Conclusions

There is a role for the use of ISAC testing in diagnosing sensitization and allergy in children with AD as it leads to a change in diagnosis for many patients. Further work is required to assess its clinical and cost effectiveness.

Keywords

Aeroallergens Atopic dermatitis Diagnostic investigations Food allergy

Background

Atopic dermatitis (AD) is a common inflammatory skin disease affecting 15–20 % of children in developed countries [1]. It usually starts in the first few months of life and is frequently outgrown by 15 years of age although there is a large amount of variability between children [2].

It is well known that there are close links between food allergy and AD as it is a significant risk factor for the development of food sensitization and food allergy [24]. Patients with higher levels of total Immunoglobulin-E (IgE) in their blood, which is often the case in children with AD, are more likely to be sensitised to foods [1, 5]. Kumar et al. found that children with AD had an 8.4-fold higher risk of developing a food allergy [6]. de Benedictis et al. demonstrated that of infants with AD in various countries around the world, 55.5 % were sensitised to at least one allergen and 52.9 % had a raised serum total IgE [7].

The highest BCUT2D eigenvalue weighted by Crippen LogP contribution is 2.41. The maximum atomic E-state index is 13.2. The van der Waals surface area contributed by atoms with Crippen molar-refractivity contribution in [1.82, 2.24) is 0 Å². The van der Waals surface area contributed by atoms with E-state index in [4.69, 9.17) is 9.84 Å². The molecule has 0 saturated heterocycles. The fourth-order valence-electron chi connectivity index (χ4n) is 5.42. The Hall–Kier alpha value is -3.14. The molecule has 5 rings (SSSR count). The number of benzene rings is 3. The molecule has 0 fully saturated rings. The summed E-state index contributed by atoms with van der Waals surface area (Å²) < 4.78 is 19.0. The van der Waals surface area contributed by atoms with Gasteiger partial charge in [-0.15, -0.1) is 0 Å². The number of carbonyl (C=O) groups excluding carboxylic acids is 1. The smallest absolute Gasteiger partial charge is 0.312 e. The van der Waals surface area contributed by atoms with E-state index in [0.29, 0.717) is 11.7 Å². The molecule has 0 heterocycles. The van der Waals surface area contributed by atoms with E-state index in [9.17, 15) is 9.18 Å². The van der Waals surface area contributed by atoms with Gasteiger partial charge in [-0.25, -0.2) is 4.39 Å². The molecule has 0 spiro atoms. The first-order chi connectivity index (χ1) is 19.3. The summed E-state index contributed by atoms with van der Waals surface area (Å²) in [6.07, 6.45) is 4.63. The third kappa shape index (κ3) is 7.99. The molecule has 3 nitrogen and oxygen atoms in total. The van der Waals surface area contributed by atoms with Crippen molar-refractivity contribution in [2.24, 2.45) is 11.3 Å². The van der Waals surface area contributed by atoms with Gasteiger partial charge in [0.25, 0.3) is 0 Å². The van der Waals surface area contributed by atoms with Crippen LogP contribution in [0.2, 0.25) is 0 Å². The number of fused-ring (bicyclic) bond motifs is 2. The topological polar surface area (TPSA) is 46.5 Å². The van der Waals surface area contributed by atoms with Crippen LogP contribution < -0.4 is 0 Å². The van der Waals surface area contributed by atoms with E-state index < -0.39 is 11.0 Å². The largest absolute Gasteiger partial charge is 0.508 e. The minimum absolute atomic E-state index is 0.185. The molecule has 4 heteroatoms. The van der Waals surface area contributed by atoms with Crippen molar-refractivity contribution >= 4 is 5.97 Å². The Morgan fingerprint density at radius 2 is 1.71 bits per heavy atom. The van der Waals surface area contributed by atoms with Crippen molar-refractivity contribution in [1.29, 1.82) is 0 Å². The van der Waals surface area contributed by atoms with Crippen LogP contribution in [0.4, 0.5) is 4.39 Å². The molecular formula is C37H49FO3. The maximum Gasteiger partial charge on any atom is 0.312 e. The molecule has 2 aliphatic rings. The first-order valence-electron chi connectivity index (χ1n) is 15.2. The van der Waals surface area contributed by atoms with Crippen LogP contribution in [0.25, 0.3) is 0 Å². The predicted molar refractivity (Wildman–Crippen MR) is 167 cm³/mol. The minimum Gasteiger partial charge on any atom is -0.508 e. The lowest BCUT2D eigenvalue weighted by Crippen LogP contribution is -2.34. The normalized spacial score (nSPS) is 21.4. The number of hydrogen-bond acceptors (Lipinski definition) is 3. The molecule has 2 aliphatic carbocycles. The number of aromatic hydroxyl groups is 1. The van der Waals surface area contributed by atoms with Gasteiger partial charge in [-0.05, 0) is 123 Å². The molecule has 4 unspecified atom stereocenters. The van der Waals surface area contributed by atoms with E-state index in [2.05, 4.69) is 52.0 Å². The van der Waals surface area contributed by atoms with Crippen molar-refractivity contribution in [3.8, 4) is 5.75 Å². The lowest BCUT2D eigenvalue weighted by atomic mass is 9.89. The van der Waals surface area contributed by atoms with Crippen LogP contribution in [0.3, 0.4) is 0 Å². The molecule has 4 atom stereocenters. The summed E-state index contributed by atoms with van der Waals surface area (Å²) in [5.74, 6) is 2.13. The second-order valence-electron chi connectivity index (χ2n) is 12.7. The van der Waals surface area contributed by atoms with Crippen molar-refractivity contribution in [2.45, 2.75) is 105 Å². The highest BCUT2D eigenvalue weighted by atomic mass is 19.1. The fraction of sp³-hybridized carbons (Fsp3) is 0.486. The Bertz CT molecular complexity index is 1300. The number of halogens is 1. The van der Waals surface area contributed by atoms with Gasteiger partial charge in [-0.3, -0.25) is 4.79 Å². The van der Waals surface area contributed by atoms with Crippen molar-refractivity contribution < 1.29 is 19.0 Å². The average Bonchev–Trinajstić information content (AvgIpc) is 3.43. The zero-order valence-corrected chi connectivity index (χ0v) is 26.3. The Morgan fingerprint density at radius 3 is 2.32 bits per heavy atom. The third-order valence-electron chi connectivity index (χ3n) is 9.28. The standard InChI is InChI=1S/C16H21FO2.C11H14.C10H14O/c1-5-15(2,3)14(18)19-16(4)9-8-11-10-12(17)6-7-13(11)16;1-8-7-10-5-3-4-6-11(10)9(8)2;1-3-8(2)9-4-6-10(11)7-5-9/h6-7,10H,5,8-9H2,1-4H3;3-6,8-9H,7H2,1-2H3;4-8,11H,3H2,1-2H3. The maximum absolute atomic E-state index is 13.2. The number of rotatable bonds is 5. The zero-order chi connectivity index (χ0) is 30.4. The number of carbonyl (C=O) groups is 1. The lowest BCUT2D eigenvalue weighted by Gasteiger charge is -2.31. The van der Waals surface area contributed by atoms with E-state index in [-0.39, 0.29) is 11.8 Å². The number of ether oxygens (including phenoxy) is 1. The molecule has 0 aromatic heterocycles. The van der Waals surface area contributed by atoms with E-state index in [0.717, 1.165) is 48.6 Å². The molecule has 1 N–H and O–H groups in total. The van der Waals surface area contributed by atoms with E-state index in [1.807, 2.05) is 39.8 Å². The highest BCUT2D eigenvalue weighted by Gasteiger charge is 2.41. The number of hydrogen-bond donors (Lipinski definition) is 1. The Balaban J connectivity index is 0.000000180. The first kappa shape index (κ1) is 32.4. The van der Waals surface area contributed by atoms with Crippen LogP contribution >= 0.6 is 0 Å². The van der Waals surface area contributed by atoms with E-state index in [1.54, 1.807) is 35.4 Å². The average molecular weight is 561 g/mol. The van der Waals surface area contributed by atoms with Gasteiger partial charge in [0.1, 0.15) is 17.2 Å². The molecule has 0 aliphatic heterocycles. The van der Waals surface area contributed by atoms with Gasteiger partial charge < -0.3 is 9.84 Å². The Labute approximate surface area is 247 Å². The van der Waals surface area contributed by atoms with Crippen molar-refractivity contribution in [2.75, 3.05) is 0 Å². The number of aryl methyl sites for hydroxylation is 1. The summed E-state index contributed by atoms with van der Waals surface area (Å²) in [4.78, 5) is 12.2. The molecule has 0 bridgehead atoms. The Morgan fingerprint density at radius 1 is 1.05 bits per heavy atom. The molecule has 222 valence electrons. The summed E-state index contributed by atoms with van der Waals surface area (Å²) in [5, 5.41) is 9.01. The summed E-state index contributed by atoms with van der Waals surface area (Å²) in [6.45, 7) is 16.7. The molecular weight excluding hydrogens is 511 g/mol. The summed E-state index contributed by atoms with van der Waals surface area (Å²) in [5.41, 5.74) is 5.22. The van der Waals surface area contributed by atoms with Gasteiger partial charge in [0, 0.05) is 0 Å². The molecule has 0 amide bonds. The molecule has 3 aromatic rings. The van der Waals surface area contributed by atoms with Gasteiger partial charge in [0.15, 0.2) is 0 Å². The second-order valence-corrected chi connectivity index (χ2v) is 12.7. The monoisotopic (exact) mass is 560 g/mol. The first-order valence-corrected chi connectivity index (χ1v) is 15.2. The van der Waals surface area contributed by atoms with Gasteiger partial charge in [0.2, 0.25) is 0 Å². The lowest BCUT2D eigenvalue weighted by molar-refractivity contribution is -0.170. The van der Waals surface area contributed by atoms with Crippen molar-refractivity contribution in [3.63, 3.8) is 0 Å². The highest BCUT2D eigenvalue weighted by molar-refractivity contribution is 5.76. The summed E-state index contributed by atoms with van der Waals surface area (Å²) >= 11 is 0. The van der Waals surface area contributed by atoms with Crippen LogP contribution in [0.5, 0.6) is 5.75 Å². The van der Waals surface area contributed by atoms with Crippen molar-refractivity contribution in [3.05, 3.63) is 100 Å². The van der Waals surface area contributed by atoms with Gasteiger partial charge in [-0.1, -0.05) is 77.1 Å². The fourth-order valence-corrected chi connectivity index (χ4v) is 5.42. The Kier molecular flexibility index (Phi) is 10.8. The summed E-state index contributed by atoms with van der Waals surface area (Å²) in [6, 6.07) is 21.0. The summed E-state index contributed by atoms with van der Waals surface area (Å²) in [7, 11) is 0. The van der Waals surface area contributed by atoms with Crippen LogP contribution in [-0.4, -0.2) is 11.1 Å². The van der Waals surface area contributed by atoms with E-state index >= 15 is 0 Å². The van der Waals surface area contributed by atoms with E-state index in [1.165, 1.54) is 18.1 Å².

Due to the increased likelihood of children with AD being sensitised to various food allergens, it can be difficult to establish whether these children have true food allergy. The European Academy of Allergy and Clinical Immunology (EAACI) guidelines recommend the use of clinical history, skin prick tests (SPT) and serum specific IgE (sp-IgE) tests in the investigation of food allergy but the gold standard for diagnosis remains the oral food challenge [8]. AD is often associated with aeroallergen sensitization and in the context of a high level of total IgE, there are often low levels of sp-IgE to numerous aeroallergens [1]. These are of unclear clinical significance.